California Riparian Habitat Conservation Program

Dense green vegetation lining sides of river

Overview

Riparian habitats are those plant communities supporting woody vegetation found along rivers, creeks and streams. Riparian habitat can range from dense thickets of shrubs to a closed canopy of large mature trees covered by vines. Riparian habitat provides riverbank protection, erosion control and improved water quality, as well as numerous recreational and aesthetic values.

Riparian systems are one of our most important and most neglected renewable natural resources. These systems also supply food, cover and water for a diversity of animals and serve as migration routes and stopping points between habitats. Riparian vegetation stabilizes streambanks and resists the flow of floodwaters, while increasing the time available for water to infiltrate into the soil recharging groundwater and alluvial aquifers.

Riparian habitat provides important food, nesting habitat, cover, and migration corridors. Over 135 species of California birds such as the willow flycatcher, yellow-billed cuckoo and red-shouldered hawk completely depend upon riparian habitats or may use them preferentially at a particular stage of their life history.

The California Riparian Habitat Conservation Program (CRHCP) was created within the Wildlife Conservation Board (WCB) by legislation in 1991. The Program’s basic mission is to develop coordinated conservation efforts aimed at protecting and restoring California's riparian ecosystems.

The goal of the CRHCP, as noted in its enabling legislation, is to protect, preserve, and restore riparian habitats throughout California. Typical riparian projects include, but are not limited to:

  • Restoration of riparian vegetation and re-establishing floodplain connectivity.
  • Removal and control of non-native invasive plant species to restore (actively or passively) native riparian vegetation.
  • Installation of fencing along the riparian corridor to manage livestock or wildlife and reduce impacts to streams or riparian vegetation.
  • Reconfigure degraded, incised, or undefined streams to restore natural hydrology and encourage reestablishment of native riparian habitat.

Project Criteria

Grantee or landowner will maintain protected and restored habitat in perpetuity for conservation easements, and typically for 25 years for other implementation projects. A long-term management plan is a requirement of any funded project.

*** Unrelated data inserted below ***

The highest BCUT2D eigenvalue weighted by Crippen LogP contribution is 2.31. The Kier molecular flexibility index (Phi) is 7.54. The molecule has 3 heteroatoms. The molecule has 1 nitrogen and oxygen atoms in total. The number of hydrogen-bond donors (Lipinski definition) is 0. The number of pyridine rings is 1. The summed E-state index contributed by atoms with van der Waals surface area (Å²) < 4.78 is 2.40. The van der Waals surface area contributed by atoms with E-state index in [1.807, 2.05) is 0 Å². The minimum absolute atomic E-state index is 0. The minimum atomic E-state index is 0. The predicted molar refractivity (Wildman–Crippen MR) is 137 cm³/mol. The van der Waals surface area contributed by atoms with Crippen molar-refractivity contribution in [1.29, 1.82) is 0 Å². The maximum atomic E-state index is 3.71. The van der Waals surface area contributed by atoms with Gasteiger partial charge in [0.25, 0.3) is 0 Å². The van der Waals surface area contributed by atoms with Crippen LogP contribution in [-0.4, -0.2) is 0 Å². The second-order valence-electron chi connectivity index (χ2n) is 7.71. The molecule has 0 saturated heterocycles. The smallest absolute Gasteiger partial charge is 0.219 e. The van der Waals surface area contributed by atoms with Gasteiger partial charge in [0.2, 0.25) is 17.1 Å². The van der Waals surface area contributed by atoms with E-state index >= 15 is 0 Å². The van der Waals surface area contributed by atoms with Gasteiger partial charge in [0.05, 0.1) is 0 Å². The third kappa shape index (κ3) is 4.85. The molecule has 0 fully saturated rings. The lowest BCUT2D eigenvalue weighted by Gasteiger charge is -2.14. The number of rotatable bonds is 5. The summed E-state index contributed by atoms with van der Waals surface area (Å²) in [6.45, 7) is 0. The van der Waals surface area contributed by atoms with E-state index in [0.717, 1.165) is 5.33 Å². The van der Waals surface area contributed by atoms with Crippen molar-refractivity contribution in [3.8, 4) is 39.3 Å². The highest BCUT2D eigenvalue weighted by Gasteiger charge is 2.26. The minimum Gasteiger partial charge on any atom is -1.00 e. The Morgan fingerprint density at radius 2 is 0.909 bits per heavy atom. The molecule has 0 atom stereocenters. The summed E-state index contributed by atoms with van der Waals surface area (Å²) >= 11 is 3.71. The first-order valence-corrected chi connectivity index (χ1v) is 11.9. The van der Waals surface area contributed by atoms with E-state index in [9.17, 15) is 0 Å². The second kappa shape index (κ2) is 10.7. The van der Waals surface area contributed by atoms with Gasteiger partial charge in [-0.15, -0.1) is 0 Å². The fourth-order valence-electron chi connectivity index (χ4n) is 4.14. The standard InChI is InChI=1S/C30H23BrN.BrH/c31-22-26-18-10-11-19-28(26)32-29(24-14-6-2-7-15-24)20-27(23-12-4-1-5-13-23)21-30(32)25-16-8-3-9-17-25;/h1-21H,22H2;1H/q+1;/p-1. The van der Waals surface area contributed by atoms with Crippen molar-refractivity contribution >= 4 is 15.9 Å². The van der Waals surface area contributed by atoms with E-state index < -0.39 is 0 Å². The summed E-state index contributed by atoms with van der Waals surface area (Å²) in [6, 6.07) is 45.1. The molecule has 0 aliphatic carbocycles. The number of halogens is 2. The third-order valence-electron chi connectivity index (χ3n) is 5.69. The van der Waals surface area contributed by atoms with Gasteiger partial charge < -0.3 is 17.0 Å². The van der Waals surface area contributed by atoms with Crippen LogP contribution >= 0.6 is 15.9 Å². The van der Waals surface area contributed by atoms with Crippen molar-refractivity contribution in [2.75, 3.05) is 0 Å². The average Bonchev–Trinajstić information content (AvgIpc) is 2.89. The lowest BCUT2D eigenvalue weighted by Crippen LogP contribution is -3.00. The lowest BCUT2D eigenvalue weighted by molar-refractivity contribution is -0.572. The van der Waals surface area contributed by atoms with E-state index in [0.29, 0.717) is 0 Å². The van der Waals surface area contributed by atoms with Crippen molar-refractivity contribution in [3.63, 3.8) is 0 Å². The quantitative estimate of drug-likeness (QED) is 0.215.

Grantee will complete environmental review for their project as required by state and federal laws and obtain all required environmental permits.

A contribution of either cash or in-kind services is recommended for all projects; partnerships are strongly encouraged.

Contact

Cara Allen
Cara.Allen@wildlife.ca.gov
(916) 445-1095

How to Apply

WCB accepts proposals on a continuous basis for the CRHCP and is authorized to award grants to nonprofit organizations (501(c)(3)), local governmental agencies, State departments and federal agencies.

Prospective applicants should first discuss their project with the WCB program manager. A brief concept paper may be requested for an initial evaluation. If appropriate, WCB staff will request the applicant to complete a full application - standard Restoration Funding Application (Word).

All applications will be evaluated with assistance from the California Department of Fish and Wildlife. If a proposed project is accepted, a grant agreement will be prepared and the proposal will be scheduled for consideration at a future WCB meeting.

The Board of WCB meets four times a year. Please allow a minimum of six months from submittal of application to project approval.

Wildlife Conservation Board
Physical Address: 1700 9th Street, 4th Floor, Sacramento, CA 95811
Mailing Address: Wildlife Conservation Board c/o CDFW, P.O. Box 944209, Sacramento, CA 94244-2090
(916) 445-8448 | Contact WCB